Nearly one billion people do not have access to clean, safe water which is an equivalent of 1 in 8 people on the planet. Poverty in Africa has a strong relationship with the lack of access to clean, safe water and sanitation. The absence of water is often insurmountable obstacles to helping oneself. Without clean water, the possibility of breaking the cycle of poverty is incredibly slim. In Uganda, women and children are the center of this crisis every minute of their day.

Provision of clean drinking water stands as a major prerogative of successful sustainable development in developed and developing countries. This responsibility, however, places a heavy burden of care on women and girls and affects several aspects of their lives. Where girls walk long distances to fetch water, they may arrive late and fatigued to attend school, or not be able to attend at all. The search for clean water sees able-bodied women and children in Uganda communities spending many hours daily finding and transporting water in containers (jerry cans) weighing over 40 pounds!

Water access mirrors the gender inequalities in other realms of life, such as employment, household division of labour, exposure to and management of risk, access to services and decision-making. Women are often the main providers and managers of water in households, especially in rural households, particularly in rural or peri-urban areas.
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In instances where women do not have access to proper sanitation such as latrines, they have to walk to communal toilets or public spaces. Night-time trips often put them at increased risk of physical attack and sexual violence. Women also have particular hygiene needs in relation to menstruation, pregnancy and childbirth, and lack of water provides particular discomfort and distress. The absence of clean water and sanitation also increases the risk of infections and diarrheal diseases for everyone.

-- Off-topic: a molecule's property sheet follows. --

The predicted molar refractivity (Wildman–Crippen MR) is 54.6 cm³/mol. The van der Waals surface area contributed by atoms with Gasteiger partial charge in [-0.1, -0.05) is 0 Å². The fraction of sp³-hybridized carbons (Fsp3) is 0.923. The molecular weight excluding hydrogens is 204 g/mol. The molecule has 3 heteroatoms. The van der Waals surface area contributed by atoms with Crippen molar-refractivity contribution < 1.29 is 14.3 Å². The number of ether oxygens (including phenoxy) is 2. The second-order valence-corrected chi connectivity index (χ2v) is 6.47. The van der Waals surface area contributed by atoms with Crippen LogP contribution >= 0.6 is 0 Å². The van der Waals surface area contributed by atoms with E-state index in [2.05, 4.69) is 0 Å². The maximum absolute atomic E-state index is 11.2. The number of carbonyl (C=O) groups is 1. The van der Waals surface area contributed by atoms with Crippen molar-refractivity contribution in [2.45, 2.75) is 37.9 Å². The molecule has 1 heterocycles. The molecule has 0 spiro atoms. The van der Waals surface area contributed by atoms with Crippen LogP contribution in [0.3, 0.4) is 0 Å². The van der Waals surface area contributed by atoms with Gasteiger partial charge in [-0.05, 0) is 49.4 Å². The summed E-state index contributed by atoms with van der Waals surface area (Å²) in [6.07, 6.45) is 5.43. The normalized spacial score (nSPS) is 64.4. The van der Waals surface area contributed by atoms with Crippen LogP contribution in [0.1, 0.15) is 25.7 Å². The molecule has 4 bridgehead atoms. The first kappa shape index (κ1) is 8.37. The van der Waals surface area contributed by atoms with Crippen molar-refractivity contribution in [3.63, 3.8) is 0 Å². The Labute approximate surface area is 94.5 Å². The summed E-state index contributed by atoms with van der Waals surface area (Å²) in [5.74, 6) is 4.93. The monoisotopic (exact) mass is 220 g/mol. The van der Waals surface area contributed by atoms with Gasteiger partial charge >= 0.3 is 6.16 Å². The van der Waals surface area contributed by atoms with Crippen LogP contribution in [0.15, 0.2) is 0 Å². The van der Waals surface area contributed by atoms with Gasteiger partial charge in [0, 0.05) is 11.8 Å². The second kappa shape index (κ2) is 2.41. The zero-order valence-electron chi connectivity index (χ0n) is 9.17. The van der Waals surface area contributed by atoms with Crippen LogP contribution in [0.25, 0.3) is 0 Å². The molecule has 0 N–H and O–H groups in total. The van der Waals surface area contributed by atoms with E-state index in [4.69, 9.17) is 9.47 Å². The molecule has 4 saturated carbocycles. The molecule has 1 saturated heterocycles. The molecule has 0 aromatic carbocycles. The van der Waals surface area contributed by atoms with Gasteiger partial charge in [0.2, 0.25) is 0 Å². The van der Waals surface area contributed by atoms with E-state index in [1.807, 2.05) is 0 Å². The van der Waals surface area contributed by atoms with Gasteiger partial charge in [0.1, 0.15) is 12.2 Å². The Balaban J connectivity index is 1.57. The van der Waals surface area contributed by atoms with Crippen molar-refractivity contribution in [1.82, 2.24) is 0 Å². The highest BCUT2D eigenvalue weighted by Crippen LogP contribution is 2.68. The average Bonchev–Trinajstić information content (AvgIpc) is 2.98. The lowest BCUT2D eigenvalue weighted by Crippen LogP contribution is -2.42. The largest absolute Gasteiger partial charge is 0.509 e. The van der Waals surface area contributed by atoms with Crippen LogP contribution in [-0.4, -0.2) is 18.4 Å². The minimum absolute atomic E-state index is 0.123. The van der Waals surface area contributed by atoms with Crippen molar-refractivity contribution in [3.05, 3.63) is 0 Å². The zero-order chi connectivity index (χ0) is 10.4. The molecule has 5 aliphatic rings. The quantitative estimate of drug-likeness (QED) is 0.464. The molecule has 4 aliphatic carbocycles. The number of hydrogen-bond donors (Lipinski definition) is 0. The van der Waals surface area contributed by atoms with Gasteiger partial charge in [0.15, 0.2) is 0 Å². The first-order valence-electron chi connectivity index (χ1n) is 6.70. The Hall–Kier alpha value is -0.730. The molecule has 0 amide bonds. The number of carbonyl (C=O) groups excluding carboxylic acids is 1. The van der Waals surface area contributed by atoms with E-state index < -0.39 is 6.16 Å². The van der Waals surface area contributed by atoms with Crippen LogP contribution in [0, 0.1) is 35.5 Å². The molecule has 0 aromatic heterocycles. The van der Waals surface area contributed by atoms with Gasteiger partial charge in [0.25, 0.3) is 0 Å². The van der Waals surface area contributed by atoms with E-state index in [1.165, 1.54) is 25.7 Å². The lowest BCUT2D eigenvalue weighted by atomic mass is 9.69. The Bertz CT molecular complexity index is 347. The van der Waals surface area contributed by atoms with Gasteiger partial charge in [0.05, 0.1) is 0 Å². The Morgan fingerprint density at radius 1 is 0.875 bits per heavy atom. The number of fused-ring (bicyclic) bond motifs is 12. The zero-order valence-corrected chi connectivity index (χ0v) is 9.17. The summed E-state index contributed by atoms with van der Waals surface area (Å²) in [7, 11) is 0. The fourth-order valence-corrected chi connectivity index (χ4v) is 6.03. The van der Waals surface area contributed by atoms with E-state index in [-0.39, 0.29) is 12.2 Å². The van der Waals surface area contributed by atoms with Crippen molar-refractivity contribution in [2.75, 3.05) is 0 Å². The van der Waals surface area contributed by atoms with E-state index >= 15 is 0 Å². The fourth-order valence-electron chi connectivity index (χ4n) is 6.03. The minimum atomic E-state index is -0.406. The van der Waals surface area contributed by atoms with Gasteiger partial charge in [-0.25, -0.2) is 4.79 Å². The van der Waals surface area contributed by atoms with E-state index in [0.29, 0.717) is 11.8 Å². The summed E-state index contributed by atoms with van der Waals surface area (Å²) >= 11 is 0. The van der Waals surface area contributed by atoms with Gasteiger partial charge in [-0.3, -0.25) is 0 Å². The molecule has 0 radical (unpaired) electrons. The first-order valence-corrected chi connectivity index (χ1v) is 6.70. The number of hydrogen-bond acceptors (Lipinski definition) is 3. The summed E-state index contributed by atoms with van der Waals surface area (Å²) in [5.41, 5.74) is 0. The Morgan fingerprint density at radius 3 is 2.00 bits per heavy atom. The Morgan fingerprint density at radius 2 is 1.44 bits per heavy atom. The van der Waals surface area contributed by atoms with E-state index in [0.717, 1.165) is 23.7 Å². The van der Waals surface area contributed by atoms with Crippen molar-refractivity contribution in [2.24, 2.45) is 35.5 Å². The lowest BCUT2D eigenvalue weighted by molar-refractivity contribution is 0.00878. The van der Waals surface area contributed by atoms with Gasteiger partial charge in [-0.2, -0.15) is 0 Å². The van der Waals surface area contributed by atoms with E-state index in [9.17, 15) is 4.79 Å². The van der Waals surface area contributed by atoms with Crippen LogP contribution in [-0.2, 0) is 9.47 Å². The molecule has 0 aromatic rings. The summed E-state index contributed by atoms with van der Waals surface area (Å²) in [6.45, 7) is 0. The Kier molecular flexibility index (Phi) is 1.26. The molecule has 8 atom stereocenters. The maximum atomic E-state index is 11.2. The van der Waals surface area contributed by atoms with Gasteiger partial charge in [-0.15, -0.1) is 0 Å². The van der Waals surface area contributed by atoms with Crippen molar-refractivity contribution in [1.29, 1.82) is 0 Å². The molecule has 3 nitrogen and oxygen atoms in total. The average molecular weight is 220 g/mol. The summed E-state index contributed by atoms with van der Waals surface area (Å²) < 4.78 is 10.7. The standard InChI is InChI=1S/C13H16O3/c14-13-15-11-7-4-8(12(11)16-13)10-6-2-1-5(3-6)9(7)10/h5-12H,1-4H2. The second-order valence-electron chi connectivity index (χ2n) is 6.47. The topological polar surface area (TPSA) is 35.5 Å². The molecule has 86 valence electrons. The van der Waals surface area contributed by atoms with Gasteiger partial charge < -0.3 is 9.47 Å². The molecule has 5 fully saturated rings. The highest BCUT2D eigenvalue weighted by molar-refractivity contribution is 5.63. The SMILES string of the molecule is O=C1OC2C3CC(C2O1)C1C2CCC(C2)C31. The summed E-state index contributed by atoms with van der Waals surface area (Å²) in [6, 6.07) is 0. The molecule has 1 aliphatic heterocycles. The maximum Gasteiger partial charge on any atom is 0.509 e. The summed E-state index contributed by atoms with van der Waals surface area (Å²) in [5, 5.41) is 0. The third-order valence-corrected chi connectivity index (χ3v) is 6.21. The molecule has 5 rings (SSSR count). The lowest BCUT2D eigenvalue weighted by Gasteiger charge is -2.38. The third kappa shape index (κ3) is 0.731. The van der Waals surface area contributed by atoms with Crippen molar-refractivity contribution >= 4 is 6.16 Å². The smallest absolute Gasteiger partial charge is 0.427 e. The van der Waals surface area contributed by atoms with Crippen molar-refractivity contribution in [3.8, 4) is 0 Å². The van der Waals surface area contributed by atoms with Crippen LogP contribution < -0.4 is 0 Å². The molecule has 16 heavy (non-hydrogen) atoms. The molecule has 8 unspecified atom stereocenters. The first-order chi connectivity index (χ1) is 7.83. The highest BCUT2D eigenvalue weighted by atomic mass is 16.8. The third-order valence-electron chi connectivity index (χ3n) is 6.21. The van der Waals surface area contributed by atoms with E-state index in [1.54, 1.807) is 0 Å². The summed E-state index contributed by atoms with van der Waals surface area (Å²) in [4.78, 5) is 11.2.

UN estimates that Sub-Saharan Africa alone loses 40 billion hours per year collecting water. The World Health Organisation has reported that fixing the water crisis is timely and incredibly valuable with every $ 1 invested in water and sanitation, there is an economic return of between $ 3 and $ 34! The goal for our Water and sanitation program is to improve the health and socio-economic well-being of communities by reducing the incidence of water and sanitation-related diseases through provision of sustainable safe water, sanitation, and hygiene practices in home steads and schools. Fixing the water challenge facilitates the sustainable agriculture, children will go back to school instead of collecting dirty water all day, or getting sick from waterborne diseases mothers will be able to find ample time care for their families, carry out more farming and even run small businesses.

Through your generous contributions, PAWOA will be able to provide more vulnerable communities access to safe, reliable and clean water through construction of boreholes, distribution of water tanks to schools, health centres and vulnerable homesteads.